Beverly White bids farewell to one of Southern California’s most revered television news reporters, who left a legacy through his contributions to journalism and its future, finally signing off on NBC4 Friday night.
White began working for NBC4 in 1992, and has worked with NBC4 through the COVID-19 pandemic, street protests after the murder of George Floyd, the deaths of music icon Prince in Minneapolis and Michael Jackson in Santa Barbara, and the floods. Various local and national stories were covered. wildfires, devastating landslides at Montecito, and his deadly 1994 earthquake at Northridge.
She’s a trusted voice among viewers, often following White to find answers, gather information, and tell the full story during the fast-closing hours before NBC4 news at 11:00 p.m. I could count on you.
“She’s like the Queen Mother of the News,” said photojournalist David Gregory.compassion and fairnessI mean, it really means a lot to both of us to make sure we have everyone’s voice in the story. ”
White’s reporting was highly praised by both her colleagues and journalists from other stations.
“I was at another station and when I saw Bev on the scene, I first realized it was an important story,” said NBC4 News anchor Michael Brownlee. Said to myself, “Damn, I was just scooped.”
White didn’t just tell viewers what was going on. She made sure they heard the full story, especially in areas that are often overlooked or underestimated.
“She makes sure that if we cover the bad, we cover the good,” executive producer Flava Burgess said. “And we show the best people in these communities.” I am doing it.”
White’s contributions to Southern California journalism went beyond nightly newscasts. Throughout his career, White shared his time and talents with universities and non-profit organizations. She continues to mentor the students and interns she has met in her career.
“Beverly White’s impact on journalism cannot be discussed without mentioning that she has been a mentor to so many African-American journalists,” said Todd, the station’s president and general manager. Mokhtari said. “Beverly doesn’t just say, ‘Nice to meet you, I’m Beverly White.’ Let me help you,’ he says.
PHOTOS: Celebrating Reporter Beverly White’s Career on NBC4
“Whether you’re on-air or off-air, Bev wanted to make sure you were successful in this business. She’s done it for countless people.
White helped others cross the path she blazed.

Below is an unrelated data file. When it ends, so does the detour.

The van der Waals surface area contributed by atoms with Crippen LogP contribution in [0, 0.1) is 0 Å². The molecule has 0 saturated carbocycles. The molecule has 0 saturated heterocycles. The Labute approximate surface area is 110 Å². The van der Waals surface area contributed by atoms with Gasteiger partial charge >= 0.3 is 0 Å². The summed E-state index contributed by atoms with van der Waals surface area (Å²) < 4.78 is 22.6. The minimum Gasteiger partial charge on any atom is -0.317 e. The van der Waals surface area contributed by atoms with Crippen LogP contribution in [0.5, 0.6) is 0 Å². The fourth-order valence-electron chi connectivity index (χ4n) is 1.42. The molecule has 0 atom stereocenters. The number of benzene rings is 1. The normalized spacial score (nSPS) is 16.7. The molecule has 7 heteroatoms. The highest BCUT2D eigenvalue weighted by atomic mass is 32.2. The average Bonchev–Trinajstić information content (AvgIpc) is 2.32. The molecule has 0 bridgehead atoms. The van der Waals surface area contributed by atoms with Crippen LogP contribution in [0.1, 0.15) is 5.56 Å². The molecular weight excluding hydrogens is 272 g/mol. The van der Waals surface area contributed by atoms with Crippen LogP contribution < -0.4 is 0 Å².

“Beverly is an inspiration as a journalist who never compromises her integrity,” said NBC4 News Renee Washington’s vice president. “Her mentoring and representation is very important to her. She was a pioneer in this industry and I want to personally thank Beverly for making me who I am today.”
During the race reckoning after Floyd’s protests, White held conversations with the Los Angeles Urban League, the Los Angeles Department of Civil Rights, U.S. Congressmen Adam Schiff and Karen Bass, the Los Angeles Supervisory Board, and the Safe Communities Institute. adjusted. University of Southern California, Jamaican Cultural Alliance, during a live stream on the NBC4 digital platform.
In 2018, White received the National Association of Black Journalists (NABJ) Chuck Stone Lifetime Achievement Award. That same year, he was recognized for his outstanding career by the Los Angeles County Board of Supervisors. In 2017, the NABJ LA chapter celebrated White’s 25 years with NBC4.
Among her many honors, White also received the 2017 Leadership Award from Kappa Tau Alpha, the Journalism Honor Society of California State University, Northridge. In 2012, she received the Distinguished Journalist Award from the Professional She Journalists Association. 2008 California State Legislative Black Caucus Leadership Award. She received the Distinguished Alumni Award from the Killeen Independent School District in her hometown of Killeen, Texas.
Prior to joining NBC4, he reported for WTVJ, an NBC-owned and operated Miami station, and was on the 1992 Peabody Award-winning team for its coverage of Hurricane Andrew. Before that, White fixed the weekday morning news for WKRC in Cincinnati. She started her career at her KMOL in San Antonio, her KCEN in Temple/Waco, and her KENS in San Antonio.
White is a longtime member of the National Association of Black Journalists. She twice served as president of the Southern California Association of Black Journalists, then her local affiliated chapter. Since 1985 she has been a member of the SAG/AFTRA and served as a member of the AFTRA National Broadcast Steering Committee.
White holds a degree in Broadcast Journalism from the University of Texas at Austin.